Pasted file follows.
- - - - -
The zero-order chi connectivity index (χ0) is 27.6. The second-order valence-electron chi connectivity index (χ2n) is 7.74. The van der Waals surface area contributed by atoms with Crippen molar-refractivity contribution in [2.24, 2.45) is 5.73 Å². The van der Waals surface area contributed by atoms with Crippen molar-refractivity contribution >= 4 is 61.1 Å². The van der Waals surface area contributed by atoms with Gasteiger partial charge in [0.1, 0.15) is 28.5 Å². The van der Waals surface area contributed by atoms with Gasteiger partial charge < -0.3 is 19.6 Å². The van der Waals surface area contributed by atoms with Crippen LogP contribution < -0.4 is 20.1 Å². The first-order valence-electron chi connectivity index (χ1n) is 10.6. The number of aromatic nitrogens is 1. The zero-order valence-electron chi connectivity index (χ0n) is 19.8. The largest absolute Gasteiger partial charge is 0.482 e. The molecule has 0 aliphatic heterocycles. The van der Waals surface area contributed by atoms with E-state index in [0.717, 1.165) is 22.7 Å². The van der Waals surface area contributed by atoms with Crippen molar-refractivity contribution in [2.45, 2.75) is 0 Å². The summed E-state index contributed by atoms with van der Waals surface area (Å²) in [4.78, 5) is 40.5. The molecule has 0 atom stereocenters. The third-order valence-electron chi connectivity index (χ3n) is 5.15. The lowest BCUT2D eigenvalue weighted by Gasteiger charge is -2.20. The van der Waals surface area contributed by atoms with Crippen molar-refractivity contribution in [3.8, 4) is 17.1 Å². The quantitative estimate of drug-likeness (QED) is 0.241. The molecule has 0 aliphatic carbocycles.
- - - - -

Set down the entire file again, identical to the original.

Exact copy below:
The zero-order chi connectivity index (χ0) is 27.6. The second-order valence-electron chi connectivity index (χ2n) is 7.74. The van der Waals surface area contributed by atoms with Crippen molar-refractivity contribution in [2.24, 2.45) is 5.73 Å². The van der Waals surface area contributed by atoms with Crippen molar-refractivity contribution >= 4 is 61.1 Å². The van der Waals surface area contributed by atoms with Gasteiger partial charge in [0.1, 0.15) is 28.5 Å². The van der Waals surface area contributed by atoms with Gasteiger partial charge < -0.3 is 19.6 Å². The van der Waals surface area contributed by atoms with Crippen LogP contribution < -0.4 is 20.1 Å². The first-order valence-electron chi connectivity index (χ1n) is 10.6. The number of aromatic nitrogens is 1. The zero-order valence-electron chi connectivity index (χ0n) is 19.8. The largest absolute Gasteiger partial charge is 0.482 e. The molecule has 0 aliphatic heterocycles. The van der Waals surface area contributed by atoms with E-state index in [0.717, 1.165) is 22.7 Å². The van der Waals surface area contributed by atoms with Crippen molar-refractivity contribution in [2.45, 2.75) is 0 Å². The summed E-state index contributed by atoms with van der Waals surface area (Å²) in [4.78, 5) is 40.5. The molecule has 0 atom stereocenters. The third-order valence-electron chi connectivity index (χ3n) is 5.15. The lowest BCUT2D eigenvalue weighted by Gasteiger charge is -2.20. The van der Waals surface area contributed by atoms with Crippen molar-refractivity contribution in [3.8, 4) is 17.1 Å². The quantitative estimate of drug-likeness (QED) is 0.241. The molecule has 0 aliphatic carbocycles.